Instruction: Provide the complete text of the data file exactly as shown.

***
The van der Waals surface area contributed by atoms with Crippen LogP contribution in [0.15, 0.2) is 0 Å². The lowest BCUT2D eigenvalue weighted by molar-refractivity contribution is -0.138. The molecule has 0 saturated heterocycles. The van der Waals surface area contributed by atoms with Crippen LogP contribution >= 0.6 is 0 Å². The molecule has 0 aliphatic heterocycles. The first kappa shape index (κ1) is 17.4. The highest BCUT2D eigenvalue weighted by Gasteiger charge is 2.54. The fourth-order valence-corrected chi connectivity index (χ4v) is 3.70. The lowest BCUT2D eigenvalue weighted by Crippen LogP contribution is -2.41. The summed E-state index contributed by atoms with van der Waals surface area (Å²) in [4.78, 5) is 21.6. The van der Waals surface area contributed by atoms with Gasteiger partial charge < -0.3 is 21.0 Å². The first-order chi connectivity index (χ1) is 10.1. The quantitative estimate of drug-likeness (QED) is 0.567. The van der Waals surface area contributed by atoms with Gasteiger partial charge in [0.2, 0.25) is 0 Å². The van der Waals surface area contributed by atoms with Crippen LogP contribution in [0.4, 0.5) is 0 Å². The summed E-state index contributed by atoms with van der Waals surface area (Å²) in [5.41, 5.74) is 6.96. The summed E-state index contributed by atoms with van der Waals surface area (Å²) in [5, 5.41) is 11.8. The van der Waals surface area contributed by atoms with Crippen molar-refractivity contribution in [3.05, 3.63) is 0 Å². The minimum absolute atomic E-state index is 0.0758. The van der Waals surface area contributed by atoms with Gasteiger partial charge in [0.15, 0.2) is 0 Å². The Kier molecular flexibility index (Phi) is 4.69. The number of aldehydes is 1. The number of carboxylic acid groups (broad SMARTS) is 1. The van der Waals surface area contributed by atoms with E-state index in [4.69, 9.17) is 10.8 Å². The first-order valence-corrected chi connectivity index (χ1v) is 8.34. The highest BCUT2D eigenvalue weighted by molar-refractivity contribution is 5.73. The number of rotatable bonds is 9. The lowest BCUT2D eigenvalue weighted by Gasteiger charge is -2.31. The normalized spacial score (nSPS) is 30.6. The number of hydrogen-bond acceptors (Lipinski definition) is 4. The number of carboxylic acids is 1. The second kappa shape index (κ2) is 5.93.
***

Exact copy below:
The van der Waals surface area contributed by atoms with Crippen LogP contribution in [0.15, 0.2) is 0 Å². The lowest BCUT2D eigenvalue weighted by molar-refractivity contribution is -0.138. The molecule has 0 saturated heterocycles. The van der Waals surface area contributed by atoms with Crippen LogP contribution >= 0.6 is 0 Å². The molecule has 0 aliphatic heterocycles. The first kappa shape index (κ1) is 17.4. The highest BCUT2D eigenvalue weighted by Gasteiger charge is 2.54. The fourth-order valence-corrected chi connectivity index (χ4v) is 3.70. The lowest BCUT2D eigenvalue weighted by Crippen LogP contribution is -2.41. The summed E-state index contributed by atoms with van der Waals surface area (Å²) in [4.78, 5) is 21.6. The van der Waals surface area contributed by atoms with Gasteiger partial charge < -0.3 is 21.0 Å². The first-order chi connectivity index (χ1) is 10.1. The quantitative estimate of drug-likeness (QED) is 0.567. The van der Waals surface area contributed by atoms with Gasteiger partial charge in [0.2, 0.25) is 0 Å². The van der Waals surface area contributed by atoms with Crippen LogP contribution in [0.4, 0.5) is 0 Å². The summed E-state index contributed by atoms with van der Waals surface area (Å²) in [5.41, 5.74) is 6.96. The summed E-state index contributed by atoms with van der Waals surface area (Å²) in [5, 5.41) is 11.8. The van der Waals surface area contributed by atoms with Crippen molar-refractivity contribution in [3.05, 3.63) is 0 Å². The minimum absolute atomic E-state index is 0.0758. The van der Waals surface area contributed by atoms with Gasteiger partial charge in [0.15, 0.2) is 0 Å². The Kier molecular flexibility index (Phi) is 4.69. The number of aldehydes is 1. The number of carboxylic acid groups (broad SMARTS) is 1. The van der Waals surface area contributed by atoms with E-state index in [4.69, 9.17) is 10.8 Å². The first-order valence-corrected chi connectivity index (χ1v) is 8.34. The highest BCUT2D eigenvalue weighted by molar-refractivity contribution is 5.73. The number of rotatable bonds is 9. The lowest BCUT2D eigenvalue weighted by Gasteiger charge is -2.31. The normalized spacial score (nSPS) is 30.6. The number of hydrogen-bond acceptors (Lipinski definition) is 4. The number of carboxylic acids is 1. The second kappa shape index (κ2) is 5.93.